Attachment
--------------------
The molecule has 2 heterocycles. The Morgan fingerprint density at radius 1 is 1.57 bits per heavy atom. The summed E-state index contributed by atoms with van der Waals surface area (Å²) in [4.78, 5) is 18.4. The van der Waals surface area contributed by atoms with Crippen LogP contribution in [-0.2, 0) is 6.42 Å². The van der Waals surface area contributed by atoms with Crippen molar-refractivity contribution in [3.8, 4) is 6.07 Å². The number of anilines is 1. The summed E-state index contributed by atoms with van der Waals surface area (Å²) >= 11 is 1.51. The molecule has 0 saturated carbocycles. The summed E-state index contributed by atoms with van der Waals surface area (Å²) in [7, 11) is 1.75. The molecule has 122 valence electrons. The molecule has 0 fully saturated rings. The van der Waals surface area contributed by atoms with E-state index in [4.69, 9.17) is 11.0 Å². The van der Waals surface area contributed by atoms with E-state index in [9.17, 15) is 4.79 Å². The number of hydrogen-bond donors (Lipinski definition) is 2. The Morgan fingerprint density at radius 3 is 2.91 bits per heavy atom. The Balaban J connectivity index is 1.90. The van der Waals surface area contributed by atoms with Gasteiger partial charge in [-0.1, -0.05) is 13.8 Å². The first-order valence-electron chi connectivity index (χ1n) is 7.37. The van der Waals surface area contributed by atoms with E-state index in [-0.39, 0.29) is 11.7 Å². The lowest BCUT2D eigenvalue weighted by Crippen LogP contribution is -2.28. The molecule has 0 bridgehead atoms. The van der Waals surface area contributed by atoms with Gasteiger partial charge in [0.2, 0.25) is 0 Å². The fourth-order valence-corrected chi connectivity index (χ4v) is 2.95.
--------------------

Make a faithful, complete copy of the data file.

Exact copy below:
The molecule has 2 heterocycles. The Morgan fingerprint density at radius 1 is 1.57 bits per heavy atom. The summed E-state index contributed by atoms with van der Waals surface area (Å²) in [4.78, 5) is 18.4. The van der Waals surface area contributed by atoms with Crippen LogP contribution in [-0.2, 0) is 6.42 Å². The van der Waals surface area contributed by atoms with Crippen molar-refractivity contribution in [3.8, 4) is 6.07 Å². The number of anilines is 1. The summed E-state index contributed by atoms with van der Waals surface area (Å²) >= 11 is 1.51. The molecule has 0 saturated carbocycles. The summed E-state index contributed by atoms with van der Waals surface area (Å²) in [7, 11) is 1.75. The molecule has 122 valence electrons. The molecule has 0 fully saturated rings. The van der Waals surface area contributed by atoms with E-state index in [4.69, 9.17) is 11.0 Å². The van der Waals surface area contributed by atoms with E-state index in [9.17, 15) is 4.79 Å². The number of hydrogen-bond donors (Lipinski definition) is 2. The Morgan fingerprint density at radius 3 is 2.91 bits per heavy atom. The Balaban J connectivity index is 1.90. The van der Waals surface area contributed by atoms with Gasteiger partial charge in [-0.1, -0.05) is 13.8 Å². The first-order valence-electron chi connectivity index (χ1n) is 7.37. The van der Waals surface area contributed by atoms with E-state index in [-0.39, 0.29) is 11.7 Å². The lowest BCUT2D eigenvalue weighted by Crippen LogP contribution is -2.28. The molecule has 0 bridgehead atoms. The van der Waals surface area contributed by atoms with Gasteiger partial charge in [0.2, 0.25) is 0 Å². The fourth-order valence-corrected chi connectivity index (χ4v) is 2.95.